10 Tax Deductions for Real Estate Investors - My favorite tax accountant Tom Wheelwright likes to say, “if you’re a real estate investor and you’re paying taxes, then you’re doing something wrong!” One of the top benefits of real estate investing is the enormous overall implication on your tax burden. This post outlines five tax deductions you’ll want to consider!
The Real Estate Investor’s Guide to: The 4-Hour Workweek by Tim Ferriss - New York Times Bestseller, The 4-Hour Workweek by Tim Ferriss is chock-full of useful information about living a deliberate lifestyle, and allocating time intentionally. This aligns perfectly with real estate investing. As you know, real estate investing is the best way to earn passive income and attain financial freedom.
The Real Estate Investor’s Guide to: Rich Dad Poor Dad - Many successful investors who I’ve interviewed for the Investing in Real Estate Podcast have something in common—they struck inspiration after reading Rich Dad Poor Dad by Robert T. Kiyosaki. If you’ve read the book, this should come as no surprise. In fact, it’s touted as the #1 personal finance book of all time. Check out this post to hear why this book is the guidepost for real estate investors.
How to Replace a $70,000 Salary with Passive Income through Real Estate Investing - What if you could replace your salary from your 9-5 job with passive income through real estate investing? You might think this sounds like a tall order, but it’s actually quite attainable. I’ve done it, and I’ve watched other investors do it too. All you have to do is follow a simple formula, and you’ll be earning a passive income in no time!
Flipping Houses vs. Owning Rental Properties - Flipping houses and owning buy and hold rental properties are two of the most popular real estate strategies. These two strategies work very differently, and generally I recommend that you choose one path. This post is designed to help you choose the right strategy for your lifestyle.
How to Evaluate Debt Service on a Rental Property – One question we always get is, “how do I maintain positive cash flow if I have to pay back my loans?” If you’re financing a rental property, you’ll want to make sure your deal covers those expenses! This blog post is here to help! Bonus: free spreadsheet included!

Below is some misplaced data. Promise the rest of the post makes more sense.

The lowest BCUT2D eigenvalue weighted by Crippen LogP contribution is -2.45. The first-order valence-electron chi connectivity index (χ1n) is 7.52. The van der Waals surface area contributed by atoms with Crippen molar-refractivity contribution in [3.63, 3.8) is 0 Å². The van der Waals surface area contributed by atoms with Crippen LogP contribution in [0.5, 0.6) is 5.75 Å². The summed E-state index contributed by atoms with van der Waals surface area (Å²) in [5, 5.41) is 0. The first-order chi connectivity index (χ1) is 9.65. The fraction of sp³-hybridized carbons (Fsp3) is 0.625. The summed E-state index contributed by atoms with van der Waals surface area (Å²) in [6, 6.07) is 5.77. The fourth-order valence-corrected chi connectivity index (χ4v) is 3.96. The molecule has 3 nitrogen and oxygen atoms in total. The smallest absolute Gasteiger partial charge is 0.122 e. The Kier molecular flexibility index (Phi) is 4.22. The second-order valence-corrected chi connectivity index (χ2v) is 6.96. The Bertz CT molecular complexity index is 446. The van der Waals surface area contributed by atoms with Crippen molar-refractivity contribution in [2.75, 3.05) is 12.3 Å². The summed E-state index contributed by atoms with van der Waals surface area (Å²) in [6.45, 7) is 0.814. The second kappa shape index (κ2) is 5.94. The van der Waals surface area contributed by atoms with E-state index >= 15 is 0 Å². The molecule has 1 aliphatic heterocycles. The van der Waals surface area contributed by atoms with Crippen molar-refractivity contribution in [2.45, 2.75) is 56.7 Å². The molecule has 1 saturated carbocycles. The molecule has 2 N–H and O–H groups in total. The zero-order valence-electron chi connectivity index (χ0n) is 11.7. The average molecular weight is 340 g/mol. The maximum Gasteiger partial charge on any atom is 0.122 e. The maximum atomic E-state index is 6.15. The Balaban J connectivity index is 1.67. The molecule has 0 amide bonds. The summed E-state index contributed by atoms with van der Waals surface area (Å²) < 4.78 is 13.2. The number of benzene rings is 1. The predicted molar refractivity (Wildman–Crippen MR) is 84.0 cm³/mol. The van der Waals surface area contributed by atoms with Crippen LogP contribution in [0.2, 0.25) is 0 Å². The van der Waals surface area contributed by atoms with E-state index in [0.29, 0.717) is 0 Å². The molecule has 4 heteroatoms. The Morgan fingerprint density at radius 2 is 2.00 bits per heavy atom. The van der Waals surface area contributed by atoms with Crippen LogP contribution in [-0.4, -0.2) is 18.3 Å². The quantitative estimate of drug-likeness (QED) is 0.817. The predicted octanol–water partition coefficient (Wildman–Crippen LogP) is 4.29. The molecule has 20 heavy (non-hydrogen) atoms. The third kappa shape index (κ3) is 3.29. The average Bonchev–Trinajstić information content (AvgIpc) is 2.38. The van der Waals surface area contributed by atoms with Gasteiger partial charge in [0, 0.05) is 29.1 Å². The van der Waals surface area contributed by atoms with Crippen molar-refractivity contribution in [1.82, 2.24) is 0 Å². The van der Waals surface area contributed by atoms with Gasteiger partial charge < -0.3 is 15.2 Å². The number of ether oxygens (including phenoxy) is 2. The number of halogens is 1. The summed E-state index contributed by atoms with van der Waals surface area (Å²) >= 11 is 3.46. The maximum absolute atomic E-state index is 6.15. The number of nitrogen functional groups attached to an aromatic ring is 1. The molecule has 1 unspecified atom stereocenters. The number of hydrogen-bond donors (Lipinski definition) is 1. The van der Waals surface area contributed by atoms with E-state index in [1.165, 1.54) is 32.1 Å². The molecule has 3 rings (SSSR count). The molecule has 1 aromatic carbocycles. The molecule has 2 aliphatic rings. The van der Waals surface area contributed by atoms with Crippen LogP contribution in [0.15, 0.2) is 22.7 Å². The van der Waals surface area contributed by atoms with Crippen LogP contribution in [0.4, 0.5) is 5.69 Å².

Have you ever wanted to purchase buy and hold properties, but felt confined by the structure of traditional mortgages? Maybe you have little to no money for a down payment, or your credit score is holding you back from qualifying for a bank loan. Luckily, there is another way! Seller financing is a unique, creative, and incredibly practical means of purchasing rental real estate.
For many real estate investors, the key to success is being creative. For most of us, money is not an unlimited resource, and traditional credit has its own confines. In order to build a robust portfolio, many investors consider seller financing as a viable option.
Seller financing is a great option for any investor that has no money to put down, has a low credit score, or simply wants more flexibility and freedom than the traditional loan structure can provide. Unlike a big name bank, a seller can negotiate terms. It’s a great opportunity for the buyer to invest with no money down.
Many people wonder why an owner would be interested in seller financing. Motivated sellers drive the investor market; it happens all the time. People have extenuating circumstances that drive them to want to sell their properties as quickly as possible. It could be anything from relocation for a job, or family emergencies.
Constructing a seller-financed deal can also be beneficial for the seller. Seller financing provides a more flexible term and payment schedule. Not to mention, the interest rate is negotiable; this is a great opportunity for a seller to construct a deal that contributes to his or her own financial goals.
Additionally, when you’re dealing with human beings, you don’t have to worry about strict bank policies. To hear my personal experience with seller financing, check out episode 151 of Investing in Real Estate!